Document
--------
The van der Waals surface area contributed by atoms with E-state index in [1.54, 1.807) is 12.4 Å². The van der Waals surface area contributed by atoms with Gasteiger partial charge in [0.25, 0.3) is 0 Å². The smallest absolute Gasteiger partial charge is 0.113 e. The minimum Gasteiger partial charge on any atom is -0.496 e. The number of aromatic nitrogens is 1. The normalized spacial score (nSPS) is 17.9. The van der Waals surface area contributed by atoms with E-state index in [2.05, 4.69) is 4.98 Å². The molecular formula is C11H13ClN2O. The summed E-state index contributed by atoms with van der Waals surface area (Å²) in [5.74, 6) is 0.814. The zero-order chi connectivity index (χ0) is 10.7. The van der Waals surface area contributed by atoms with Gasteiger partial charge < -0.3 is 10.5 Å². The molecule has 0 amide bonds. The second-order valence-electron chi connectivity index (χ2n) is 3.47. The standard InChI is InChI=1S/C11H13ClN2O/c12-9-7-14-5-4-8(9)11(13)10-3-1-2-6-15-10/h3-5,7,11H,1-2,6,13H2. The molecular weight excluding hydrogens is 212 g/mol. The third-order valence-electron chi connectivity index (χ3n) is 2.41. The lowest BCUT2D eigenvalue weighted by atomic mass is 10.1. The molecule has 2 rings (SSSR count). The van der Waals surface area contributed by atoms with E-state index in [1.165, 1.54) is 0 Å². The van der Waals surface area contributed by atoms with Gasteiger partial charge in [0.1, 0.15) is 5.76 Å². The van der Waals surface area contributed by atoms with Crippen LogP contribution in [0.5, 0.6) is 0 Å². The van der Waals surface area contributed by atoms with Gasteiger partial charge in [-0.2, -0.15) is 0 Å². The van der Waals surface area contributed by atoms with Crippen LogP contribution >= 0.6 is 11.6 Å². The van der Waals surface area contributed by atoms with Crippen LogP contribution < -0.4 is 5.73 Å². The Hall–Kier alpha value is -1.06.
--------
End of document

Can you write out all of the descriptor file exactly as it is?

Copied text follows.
The van der Waals surface area contributed by atoms with E-state index in [1.54, 1.807) is 12.4 Å². The van der Waals surface area contributed by atoms with Gasteiger partial charge in [0.25, 0.3) is 0 Å². The smallest absolute Gasteiger partial charge is 0.113 e. The minimum Gasteiger partial charge on any atom is -0.496 e. The number of aromatic nitrogens is 1. The normalized spacial score (nSPS) is 17.9. The van der Waals surface area contributed by atoms with E-state index in [2.05, 4.69) is 4.98 Å². The molecular formula is C11H13ClN2O. The summed E-state index contributed by atoms with van der Waals surface area (Å²) in [5.74, 6) is 0.814. The zero-order chi connectivity index (χ0) is 10.7. The van der Waals surface area contributed by atoms with Gasteiger partial charge < -0.3 is 10.5 Å². The molecule has 0 amide bonds. The second-order valence-electron chi connectivity index (χ2n) is 3.47. The standard InChI is InChI=1S/C11H13ClN2O/c12-9-7-14-5-4-8(9)11(13)10-3-1-2-6-15-10/h3-5,7,11H,1-2,6,13H2. The molecular weight excluding hydrogens is 212 g/mol. The third-order valence-electron chi connectivity index (χ3n) is 2.41. The lowest BCUT2D eigenvalue weighted by atomic mass is 10.1. The molecule has 2 rings (SSSR count). The van der Waals surface area contributed by atoms with E-state index in [1.165, 1.54) is 0 Å². The van der Waals surface area contributed by atoms with Gasteiger partial charge in [0.1, 0.15) is 5.76 Å². The van der Waals surface area contributed by atoms with Crippen LogP contribution in [0.5, 0.6) is 0 Å². The van der Waals surface area contributed by atoms with Gasteiger partial charge in [-0.2, -0.15) is 0 Å². The van der Waals surface area contributed by atoms with Crippen LogP contribution >= 0.6 is 11.6 Å². The van der Waals surface area contributed by atoms with Crippen LogP contribution < -0.4 is 5.73 Å². The Hall–Kier alpha value is -1.06.